Because under the right circumstances, when the theatrical stars align and the ingredients come together to spark the right kind of live-performance magic, opera can soar higher and louder.
The “new” Fresno Grand Opera — a partnership with Modesto’s Townsend Opera — had an auspicious debut Sunday afternoon at the Saroyan Theatre with a searing production of “A Streetcar Named Desire.” The direction by Brad Dalton, considered the world’s foremost stage director of Andre Previn’s 1995 adaptation of the classic Tennessee Williams play, upped the emotional ante. And a powerhouse performance in the leading role of Blanche DuBois by Carrie Hennessey — whose acting prowess brought to life a character of riveting complexity — made me pause and consider anew this well-known tale and what it has to say about women, loss and the way that life can simply unravel.
Casual opera-goers used to the “distance” that traditional opera often puts between itself and American audiences in terms of language, setting, time period and acting style likely needed some time to adjust to the intimacy and impact of “Streetcar.” It’s easy to forget when listening to singers gushing forth in beautiful Italian that opera is often about the mundane and the messy. The first act, in which we meet the destitute Blanche, who has traveled to New Orleans to live with her sister, Stella (a strong and resonant Kiera Duffy), and brother-in-law, Stanley (a sturdy Dan Kempson), takes some time to set the scene. Blanche prides herself on her Southern decorum and charm (which we soon learn has been crumbling over the years). As we negotiate her back story and absorb the details of Stella and Stanley’s passionate and dysfunctional relationship — all by setting Williams’ words (in English, of all things!) to Previn’s moody and often gorgeous music — it can take some time making the transition from the realistic to the operatic.
But as the second and (triumphant and profound) third acts progress, this production settled into a mood and tempo that was nearly hypnotic.
Hennessey gave us a Blanche that let us burrow into her character’s soul, even into the darkest crevices. The role is one of the most celebrated in American literature for a reason, and Hennessey, using a one-two punch of music and drama, made it resonate in a way that equaled the finest stage performances of the part I’ve seen. Her fretting about losing her looks coincided with an even deeper loss of control. I felt sadder at Blanche’s fate than I ever did before, and yet I also felt as if I’d been drawn more deeply into her interior life.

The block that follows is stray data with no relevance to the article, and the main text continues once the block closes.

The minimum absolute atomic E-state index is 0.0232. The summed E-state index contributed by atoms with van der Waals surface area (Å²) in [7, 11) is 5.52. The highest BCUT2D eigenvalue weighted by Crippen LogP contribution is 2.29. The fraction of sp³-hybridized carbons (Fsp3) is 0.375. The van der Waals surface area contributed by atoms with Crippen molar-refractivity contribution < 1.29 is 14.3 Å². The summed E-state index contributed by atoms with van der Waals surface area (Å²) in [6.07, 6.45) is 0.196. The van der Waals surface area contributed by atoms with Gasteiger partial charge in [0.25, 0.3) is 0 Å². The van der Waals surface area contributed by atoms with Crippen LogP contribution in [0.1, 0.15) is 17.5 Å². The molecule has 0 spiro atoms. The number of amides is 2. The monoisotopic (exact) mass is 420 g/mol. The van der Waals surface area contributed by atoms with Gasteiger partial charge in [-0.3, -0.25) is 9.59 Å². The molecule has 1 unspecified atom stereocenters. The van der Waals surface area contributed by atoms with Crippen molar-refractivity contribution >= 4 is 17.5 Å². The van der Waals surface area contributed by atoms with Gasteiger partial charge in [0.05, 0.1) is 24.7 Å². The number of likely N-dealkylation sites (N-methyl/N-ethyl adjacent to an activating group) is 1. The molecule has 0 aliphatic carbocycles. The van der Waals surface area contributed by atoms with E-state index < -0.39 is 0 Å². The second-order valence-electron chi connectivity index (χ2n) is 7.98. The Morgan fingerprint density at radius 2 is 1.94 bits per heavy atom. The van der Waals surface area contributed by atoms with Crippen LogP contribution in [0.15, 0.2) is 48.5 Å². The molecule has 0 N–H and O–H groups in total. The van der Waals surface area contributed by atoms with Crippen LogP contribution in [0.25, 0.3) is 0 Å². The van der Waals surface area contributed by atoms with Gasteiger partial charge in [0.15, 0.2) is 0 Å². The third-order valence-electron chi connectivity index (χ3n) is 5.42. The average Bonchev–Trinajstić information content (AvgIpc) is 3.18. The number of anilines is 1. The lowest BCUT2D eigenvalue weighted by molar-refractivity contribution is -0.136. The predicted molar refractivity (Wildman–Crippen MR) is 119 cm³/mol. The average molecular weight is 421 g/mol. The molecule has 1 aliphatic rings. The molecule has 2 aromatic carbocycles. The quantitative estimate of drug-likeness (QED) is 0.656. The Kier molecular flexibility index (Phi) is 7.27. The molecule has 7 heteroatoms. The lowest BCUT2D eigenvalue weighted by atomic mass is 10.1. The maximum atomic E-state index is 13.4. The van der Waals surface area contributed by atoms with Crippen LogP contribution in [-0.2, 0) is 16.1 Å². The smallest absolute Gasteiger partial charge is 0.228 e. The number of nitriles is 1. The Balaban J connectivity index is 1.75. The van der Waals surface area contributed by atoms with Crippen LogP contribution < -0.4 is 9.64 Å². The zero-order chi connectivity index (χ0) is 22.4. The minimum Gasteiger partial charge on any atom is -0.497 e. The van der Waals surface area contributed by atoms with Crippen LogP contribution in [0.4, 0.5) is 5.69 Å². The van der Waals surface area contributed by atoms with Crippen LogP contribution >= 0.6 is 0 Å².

James Callon, as Blanche’s fickle suitor, Mitch, helped anchor some of the production’s most powerful scenes, both in terms of vocals and acting. The moment when Blanche begs him not to remove the paper lantern she has placed on the tenement apartment’s bare light bulb — a move on her part to “soften” the harshness of her existence — was brilliant.)
It was exciting to see the talented Sharmay Musacchio, a graduate of Roosevelt High School of the Arts who has performed with New York City Opera and Los Angeles Opera, on a local stage as the neighbor Mrs. Hubbell. An able supporting cast that included Robert Norman, Phil Strangio, Hillari Delgado and Jim Johnson — along with Tyler Kersten in an affecting performance as the Young Collector — all added to the strength of the production. The look and feel of the show — from the (rented) atmospheric one-unit set and Erik Vose’s superb lighting design to Tara Roe’s period costumes — hit the right marks of professionalism.
The Fresno Grand Opera Orchestra, conducted with sensitivity by Ryan Murray, was robust as it played Previn’s jazz-infused score. But it never overpowered the singers.
Still, the thing that really sticks with me about this “Streetcar” — besides the depth of fine acting — is Dalton’s stage direction. Time and again it elevated the material. One blistering image I won’t soon forget: the pivotal moment when Stanley forces himself upon Blanche. Flopped on the bed, the characters froze just before the violation begins. I expected a blackout just a beat later, but Dalton held us in the scene, the lights swelling with a sickening red hue as the actors remained frozen, long past you’d expect the moment to endure. I wager that nearly every stomach in the Saroyan churned just a little at the discomfort of being stuck in that sliver of time. It was masterful.
If Fresno Grand Opera can maintain that intensity in the seasons to come, it’ll be an exciting thing for our community.
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